In the previous tutorial, we learned how to use the Nextion HMI editor. In this tutorial, we will is studying the advanced features of the HMI and learn how to interface an external microcontroller with nextion HMI. Our focus will be on communication protocol, command set, and data synchronization.
Nextion HMI talks with external modules on UART serial communication. The default baud rate is 9600 bps. HMI works on 5 V, so UART is 5 V tolerant.
Output from HMI
HMI output a fixed-sized byte array whenever any event of an object is exercised. Let’s see it in the debugger.
First, select the object and activate its events(touch or release). Every object placed on the HMI canvas has events. You can activate them if you want the object to communicate with the external microcontroller. I have an image on page 1 of HMI. I want it to communicate with the external microcontroller.
After event selection, compile the code and run the debugger. Click on the picture, and you will see two-byte arrays appearing in the simulator return window.
The response can be an action of any type.
- Change image, color, text.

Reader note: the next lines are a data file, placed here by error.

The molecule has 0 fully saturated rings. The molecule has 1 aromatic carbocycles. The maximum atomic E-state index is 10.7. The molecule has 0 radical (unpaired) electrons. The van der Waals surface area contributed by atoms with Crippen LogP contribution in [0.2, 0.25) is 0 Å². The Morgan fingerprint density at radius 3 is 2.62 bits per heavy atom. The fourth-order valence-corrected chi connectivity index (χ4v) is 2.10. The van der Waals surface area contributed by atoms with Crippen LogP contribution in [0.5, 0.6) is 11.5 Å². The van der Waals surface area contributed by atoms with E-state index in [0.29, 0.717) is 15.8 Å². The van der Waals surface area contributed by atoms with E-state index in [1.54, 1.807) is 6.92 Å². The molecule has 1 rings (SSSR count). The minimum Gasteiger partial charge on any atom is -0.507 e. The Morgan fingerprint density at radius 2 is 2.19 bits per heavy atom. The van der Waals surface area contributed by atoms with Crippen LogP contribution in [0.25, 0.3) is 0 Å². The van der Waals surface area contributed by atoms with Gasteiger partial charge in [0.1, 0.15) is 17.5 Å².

- Display text, date, time, temperature, etc
Let’s see how an external microcontroller can request action on event reception. According to the nextion instruction set, each object attribute can be changed by an external microcontroller. Plenty of instructions are listed on their website. Not all the instructions are supported by each HMI. Enhanced versions support all the instructions, whereas the basic version is limited to instructions. Suppose we want to change the text in the text box.
Instruction format is objectname.attribute=Update
txt=attribute (text specifier)
During debugging, you can check the result of the above instruction. Input the instruction in the instruction input area and hit enter. Text will be updated.
All the instructions are listed on the following link (Nextion instruction list).
Interfacing Arduino with Nextion display
Simple and straight connections. Arduino Tx to Rx of Nextion and Rx to Tx. Nextion operates on 5 volts, so an Arduino regulator is enough to power the Nextion display.
Writing Arduino code for HMI from scratch is timing consuming and requires plenty of effort. Few predefined libraries are available which can be utilized. Libraries didn’t offer all the functions, but you can define yourself in libraries.
One such library is EasyNextionLibrary.h. A sample code is below.
All the instructions are similar to the one explained above.
Do a DIY project with Nextion: Where to purchase parts?
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Filed Under: Microcontroller Projects